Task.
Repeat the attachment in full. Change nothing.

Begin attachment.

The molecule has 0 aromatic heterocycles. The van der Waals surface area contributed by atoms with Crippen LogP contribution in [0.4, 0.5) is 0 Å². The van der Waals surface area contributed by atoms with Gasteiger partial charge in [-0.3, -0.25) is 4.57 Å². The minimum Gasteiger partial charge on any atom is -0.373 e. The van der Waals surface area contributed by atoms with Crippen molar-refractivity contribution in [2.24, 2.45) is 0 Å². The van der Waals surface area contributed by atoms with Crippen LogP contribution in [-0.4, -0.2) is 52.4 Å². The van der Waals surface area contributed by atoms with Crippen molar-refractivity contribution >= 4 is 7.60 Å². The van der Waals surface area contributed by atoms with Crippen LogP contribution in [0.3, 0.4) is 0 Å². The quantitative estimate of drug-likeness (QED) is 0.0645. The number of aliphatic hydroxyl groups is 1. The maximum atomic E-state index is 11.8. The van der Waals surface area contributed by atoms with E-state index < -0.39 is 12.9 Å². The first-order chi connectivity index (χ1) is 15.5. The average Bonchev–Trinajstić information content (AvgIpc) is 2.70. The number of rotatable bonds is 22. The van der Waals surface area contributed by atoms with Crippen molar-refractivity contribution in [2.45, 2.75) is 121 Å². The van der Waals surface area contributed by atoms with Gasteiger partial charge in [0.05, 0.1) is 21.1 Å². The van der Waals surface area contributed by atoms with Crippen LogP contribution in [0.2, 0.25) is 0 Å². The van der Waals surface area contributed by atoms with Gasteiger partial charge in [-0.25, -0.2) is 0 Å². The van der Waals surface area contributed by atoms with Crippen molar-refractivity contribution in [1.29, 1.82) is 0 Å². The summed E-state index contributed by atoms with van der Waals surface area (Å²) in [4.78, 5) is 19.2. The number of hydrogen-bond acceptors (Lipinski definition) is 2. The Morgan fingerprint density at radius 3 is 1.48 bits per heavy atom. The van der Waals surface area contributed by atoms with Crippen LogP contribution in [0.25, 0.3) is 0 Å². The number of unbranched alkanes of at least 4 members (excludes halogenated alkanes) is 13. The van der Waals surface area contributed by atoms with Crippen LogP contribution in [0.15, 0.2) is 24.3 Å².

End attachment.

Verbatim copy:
The molecule has 0 aromatic heterocycles. The van der Waals surface area contributed by atoms with Crippen LogP contribution in [0.4, 0.5) is 0 Å². The van der Waals surface area contributed by atoms with Gasteiger partial charge in [-0.3, -0.25) is 4.57 Å². The minimum Gasteiger partial charge on any atom is -0.373 e. The van der Waals surface area contributed by atoms with Crippen molar-refractivity contribution in [2.24, 2.45) is 0 Å². The van der Waals surface area contributed by atoms with Crippen LogP contribution in [-0.4, -0.2) is 52.4 Å². The van der Waals surface area contributed by atoms with Crippen molar-refractivity contribution >= 4 is 7.60 Å². The van der Waals surface area contributed by atoms with Crippen LogP contribution in [0.3, 0.4) is 0 Å². The quantitative estimate of drug-likeness (QED) is 0.0645. The number of aliphatic hydroxyl groups is 1. The maximum atomic E-state index is 11.8. The van der Waals surface area contributed by atoms with E-state index < -0.39 is 12.9 Å². The first-order chi connectivity index (χ1) is 15.5. The average Bonchev–Trinajstić information content (AvgIpc) is 2.70. The number of rotatable bonds is 22. The van der Waals surface area contributed by atoms with Crippen molar-refractivity contribution in [2.45, 2.75) is 121 Å². The van der Waals surface area contributed by atoms with Gasteiger partial charge in [0.05, 0.1) is 21.1 Å². The van der Waals surface area contributed by atoms with Crippen LogP contribution in [0.2, 0.25) is 0 Å². The van der Waals surface area contributed by atoms with Gasteiger partial charge in [-0.25, -0.2) is 0 Å². The van der Waals surface area contributed by atoms with Crippen molar-refractivity contribution in [1.29, 1.82) is 0 Å². The summed E-state index contributed by atoms with van der Waals surface area (Å²) in [4.78, 5) is 19.2. The number of hydrogen-bond acceptors (Lipinski definition) is 2. The Morgan fingerprint density at radius 3 is 1.48 bits per heavy atom. The van der Waals surface area contributed by atoms with Crippen LogP contribution in [0.25, 0.3) is 0 Å². The number of unbranched alkanes of at least 4 members (excludes halogenated alkanes) is 13. The van der Waals surface area contributed by atoms with Crippen LogP contribution in [0.15, 0.2) is 24.3 Å².